, his debut novel, Peter Darbyshire exposes the amoral lives of urban twentysomethings, soulless casualties of the consumer age who are disconnected from the conventions of the outside world. The book's chapters read more like linked short stories as the unnamed young narrator wanders through a series of misadventures. From stumbling into a religious sex cult meeting to helping a homeless man to please a pretty girl, he approaches each episode with an aimless innocence. He perpetually seeks employment or, better yet, easy money, and at one point he finds work as an extra in educational films. When a staged accident goes horribly wrong, the narrator offers to drive an apparent heart attack victim, Eden, to the hospital for $100. Attempting later to collect the money on another movie set, he finds Eden has just accidentally set an actor on fire. Unmoved, the narrator insists on accompanying Eden to a cash machine on his way to driving the injured man to the hospital.
Credit Derbyshire for refusing to give his hero the moral high ground. The hero himself is a dysfunctional member of his bleak community, motivated by morbid curiosity and frayed survival instincts. He's also haunted by the memory of his ex-wife, Rachel, an equally lost wanderer who enters and exits his life with the unsettling randomness that drives all of the events in this book. Though it occasionally strays into the fantastic, Please is a stunning achievement for a first-time writer. Readers can only hope that Darbyshire's talent has just begun to surface. --Moe Berg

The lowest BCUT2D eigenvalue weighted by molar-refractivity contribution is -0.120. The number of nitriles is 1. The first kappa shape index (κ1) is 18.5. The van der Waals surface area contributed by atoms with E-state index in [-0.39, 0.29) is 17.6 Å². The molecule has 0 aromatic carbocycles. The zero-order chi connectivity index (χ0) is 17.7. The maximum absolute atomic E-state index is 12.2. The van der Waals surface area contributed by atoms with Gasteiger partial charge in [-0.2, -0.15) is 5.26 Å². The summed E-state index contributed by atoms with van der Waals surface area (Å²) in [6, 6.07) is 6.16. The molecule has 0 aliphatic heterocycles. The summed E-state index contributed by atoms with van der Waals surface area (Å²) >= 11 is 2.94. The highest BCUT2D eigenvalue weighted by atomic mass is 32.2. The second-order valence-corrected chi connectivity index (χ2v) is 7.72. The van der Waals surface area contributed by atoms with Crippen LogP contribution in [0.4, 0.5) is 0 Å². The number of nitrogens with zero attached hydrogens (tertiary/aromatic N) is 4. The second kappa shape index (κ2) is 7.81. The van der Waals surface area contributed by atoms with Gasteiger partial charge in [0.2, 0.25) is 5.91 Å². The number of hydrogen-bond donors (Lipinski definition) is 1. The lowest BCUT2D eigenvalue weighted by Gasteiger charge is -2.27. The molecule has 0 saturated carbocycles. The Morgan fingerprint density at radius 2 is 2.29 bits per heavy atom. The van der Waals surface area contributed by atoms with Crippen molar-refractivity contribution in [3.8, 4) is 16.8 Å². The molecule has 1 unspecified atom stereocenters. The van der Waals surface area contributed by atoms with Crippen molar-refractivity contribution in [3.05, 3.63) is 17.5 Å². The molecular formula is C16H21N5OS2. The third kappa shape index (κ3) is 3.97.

The nameless narrator of this fine debut novel is as luckless as he is bighearted. Over a few short chapters, he gets hooked up with a group of surly sexual fetishists and a minivan-driving drug dealer, learns that his girlfriend is a phone-sex operator, and is propositioned by a man who mistakes him for a male prostitute. The characters whom the narrator encounters are uniformly weirdos and losers, the struggling and the sullen; nevertheless, this is a very funny book. Darbyshire's narrator is frequently unemployed, but he is always running into someone willing to pay him for the oddest of odd jobs: when he is not disposing of dead cows, he is making a few bucks by helping a small-time criminal or serving as an "injured" patient for a local hospital's disaster drills. Although Please
is a fully realized novel, its individual chapters could stand alone as strange but moving short stories. Darbyshire plumbs the murky regions of the soul in a novel of dark brilliance. Kevin CanfieldCopyright © American Library Association. All rights reserved